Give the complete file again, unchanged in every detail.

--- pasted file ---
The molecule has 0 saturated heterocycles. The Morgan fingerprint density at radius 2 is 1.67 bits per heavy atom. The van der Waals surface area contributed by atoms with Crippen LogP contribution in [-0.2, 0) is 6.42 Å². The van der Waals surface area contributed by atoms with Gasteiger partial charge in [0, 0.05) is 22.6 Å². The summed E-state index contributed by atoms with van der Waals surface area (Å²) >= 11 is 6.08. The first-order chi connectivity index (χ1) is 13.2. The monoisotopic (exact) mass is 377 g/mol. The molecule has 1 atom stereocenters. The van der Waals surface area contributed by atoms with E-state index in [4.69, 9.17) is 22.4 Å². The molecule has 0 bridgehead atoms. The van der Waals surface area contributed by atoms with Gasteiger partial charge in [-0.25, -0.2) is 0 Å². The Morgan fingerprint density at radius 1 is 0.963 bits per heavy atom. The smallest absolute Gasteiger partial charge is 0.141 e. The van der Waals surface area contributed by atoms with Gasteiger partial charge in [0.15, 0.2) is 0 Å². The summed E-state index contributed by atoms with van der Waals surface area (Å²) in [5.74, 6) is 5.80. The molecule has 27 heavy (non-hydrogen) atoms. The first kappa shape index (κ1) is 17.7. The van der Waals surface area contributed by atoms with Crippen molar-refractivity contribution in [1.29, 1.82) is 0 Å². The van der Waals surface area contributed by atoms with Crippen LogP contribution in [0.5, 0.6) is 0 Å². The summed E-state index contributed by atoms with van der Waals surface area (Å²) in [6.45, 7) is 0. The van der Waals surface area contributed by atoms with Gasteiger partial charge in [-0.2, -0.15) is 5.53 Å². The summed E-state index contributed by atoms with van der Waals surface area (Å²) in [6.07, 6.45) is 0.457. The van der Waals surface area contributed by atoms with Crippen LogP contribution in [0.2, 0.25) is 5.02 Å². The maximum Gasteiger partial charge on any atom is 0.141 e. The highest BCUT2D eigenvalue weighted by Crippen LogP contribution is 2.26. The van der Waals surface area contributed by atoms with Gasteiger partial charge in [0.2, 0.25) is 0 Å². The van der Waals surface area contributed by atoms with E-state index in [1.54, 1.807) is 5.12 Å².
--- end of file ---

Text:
The molecule has 0 saturated heterocycles. The Morgan fingerprint density at radius 2 is 1.67 bits per heavy atom. The van der Waals surface area contributed by atoms with Crippen LogP contribution in [-0.2, 0) is 6.42 Å². The van der Waals surface area contributed by atoms with Gasteiger partial charge in [0, 0.05) is 22.6 Å². The summed E-state index contributed by atoms with van der Waals surface area (Å²) >= 11 is 6.08. The first-order chi connectivity index (χ1) is 13.2. The monoisotopic (exact) mass is 377 g/mol. The molecule has 1 atom stereocenters. The van der Waals surface area contributed by atoms with E-state index in [4.69, 9.17) is 22.4 Å². The molecule has 0 bridgehead atoms. The van der Waals surface area contributed by atoms with Gasteiger partial charge in [-0.25, -0.2) is 0 Å². The Morgan fingerprint density at radius 1 is 0.963 bits per heavy atom. The smallest absolute Gasteiger partial charge is 0.141 e. The van der Waals surface area contributed by atoms with Gasteiger partial charge in [0.15, 0.2) is 0 Å². The summed E-state index contributed by atoms with van der Waals surface area (Å²) in [5.74, 6) is 5.80. The molecule has 27 heavy (non-hydrogen) atoms. The first kappa shape index (κ1) is 17.7. The van der Waals surface area contributed by atoms with Crippen molar-refractivity contribution in [1.29, 1.82) is 0 Å². The van der Waals surface area contributed by atoms with Crippen LogP contribution in [0.5, 0.6) is 0 Å². The summed E-state index contributed by atoms with van der Waals surface area (Å²) in [6.45, 7) is 0. The van der Waals surface area contributed by atoms with Gasteiger partial charge in [-0.2, -0.15) is 5.53 Å². The summed E-state index contributed by atoms with van der Waals surface area (Å²) in [6.07, 6.45) is 0.457. The van der Waals surface area contributed by atoms with Crippen LogP contribution in [0.2, 0.25) is 5.02 Å². The maximum Gasteiger partial charge on any atom is 0.141 e. The highest BCUT2D eigenvalue weighted by Crippen LogP contribution is 2.26. The van der Waals surface area contributed by atoms with Gasteiger partial charge in [0.2, 0.25) is 0 Å². The van der Waals surface area contributed by atoms with E-state index in [1.54, 1.807) is 5.12 Å².